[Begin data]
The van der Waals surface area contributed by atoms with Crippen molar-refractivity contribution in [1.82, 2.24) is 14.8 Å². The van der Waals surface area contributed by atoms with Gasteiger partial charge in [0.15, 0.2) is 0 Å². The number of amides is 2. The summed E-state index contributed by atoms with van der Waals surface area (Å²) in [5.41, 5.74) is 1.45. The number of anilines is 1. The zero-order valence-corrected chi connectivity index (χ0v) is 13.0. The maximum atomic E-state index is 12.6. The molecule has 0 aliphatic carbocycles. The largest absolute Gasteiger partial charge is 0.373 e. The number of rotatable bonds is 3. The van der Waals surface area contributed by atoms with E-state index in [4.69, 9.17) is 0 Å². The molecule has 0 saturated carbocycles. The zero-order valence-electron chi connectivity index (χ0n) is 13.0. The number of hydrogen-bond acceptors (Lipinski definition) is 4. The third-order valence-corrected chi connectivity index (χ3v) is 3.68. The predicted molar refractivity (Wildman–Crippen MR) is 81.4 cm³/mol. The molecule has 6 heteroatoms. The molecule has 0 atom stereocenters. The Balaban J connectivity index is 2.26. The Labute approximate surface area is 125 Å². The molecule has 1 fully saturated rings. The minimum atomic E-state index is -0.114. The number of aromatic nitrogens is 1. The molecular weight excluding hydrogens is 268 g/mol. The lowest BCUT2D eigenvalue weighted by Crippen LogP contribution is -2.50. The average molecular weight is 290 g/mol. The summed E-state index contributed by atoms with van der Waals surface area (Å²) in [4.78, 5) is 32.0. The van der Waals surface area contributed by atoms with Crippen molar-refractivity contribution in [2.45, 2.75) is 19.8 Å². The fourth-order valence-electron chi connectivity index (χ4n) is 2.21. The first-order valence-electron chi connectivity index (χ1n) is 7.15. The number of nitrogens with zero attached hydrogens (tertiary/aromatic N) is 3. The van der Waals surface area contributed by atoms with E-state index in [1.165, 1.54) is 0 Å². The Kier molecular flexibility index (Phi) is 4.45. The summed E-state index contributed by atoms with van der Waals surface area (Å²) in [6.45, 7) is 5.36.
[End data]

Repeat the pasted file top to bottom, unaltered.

The van der Waals surface area contributed by atoms with Crippen molar-refractivity contribution in [1.82, 2.24) is 14.8 Å². The van der Waals surface area contributed by atoms with Gasteiger partial charge in [0.15, 0.2) is 0 Å². The number of amides is 2. The summed E-state index contributed by atoms with van der Waals surface area (Å²) in [5.41, 5.74) is 1.45. The number of anilines is 1. The zero-order valence-corrected chi connectivity index (χ0v) is 13.0. The maximum atomic E-state index is 12.6. The molecule has 0 aliphatic carbocycles. The largest absolute Gasteiger partial charge is 0.373 e. The number of rotatable bonds is 3. The van der Waals surface area contributed by atoms with E-state index in [4.69, 9.17) is 0 Å². The molecule has 0 saturated carbocycles. The zero-order valence-electron chi connectivity index (χ0n) is 13.0. The number of hydrogen-bond acceptors (Lipinski definition) is 4. The third-order valence-corrected chi connectivity index (χ3v) is 3.68. The predicted molar refractivity (Wildman–Crippen MR) is 81.4 cm³/mol. The molecule has 6 heteroatoms. The molecule has 0 atom stereocenters. The Balaban J connectivity index is 2.26. The Labute approximate surface area is 125 Å². The molecule has 1 fully saturated rings. The minimum atomic E-state index is -0.114. The number of aromatic nitrogens is 1. The molecular weight excluding hydrogens is 268 g/mol. The lowest BCUT2D eigenvalue weighted by Crippen LogP contribution is -2.50. The average molecular weight is 290 g/mol. The summed E-state index contributed by atoms with van der Waals surface area (Å²) in [4.78, 5) is 32.0. The van der Waals surface area contributed by atoms with Crippen molar-refractivity contribution in [2.45, 2.75) is 19.8 Å². The fourth-order valence-electron chi connectivity index (χ4n) is 2.21. The first-order valence-electron chi connectivity index (χ1n) is 7.15. The number of nitrogens with zero attached hydrogens (tertiary/aromatic N) is 3. The van der Waals surface area contributed by atoms with E-state index in [1.165, 1.54) is 0 Å². The Kier molecular flexibility index (Phi) is 4.45. The summed E-state index contributed by atoms with van der Waals surface area (Å²) in [6.45, 7) is 5.36.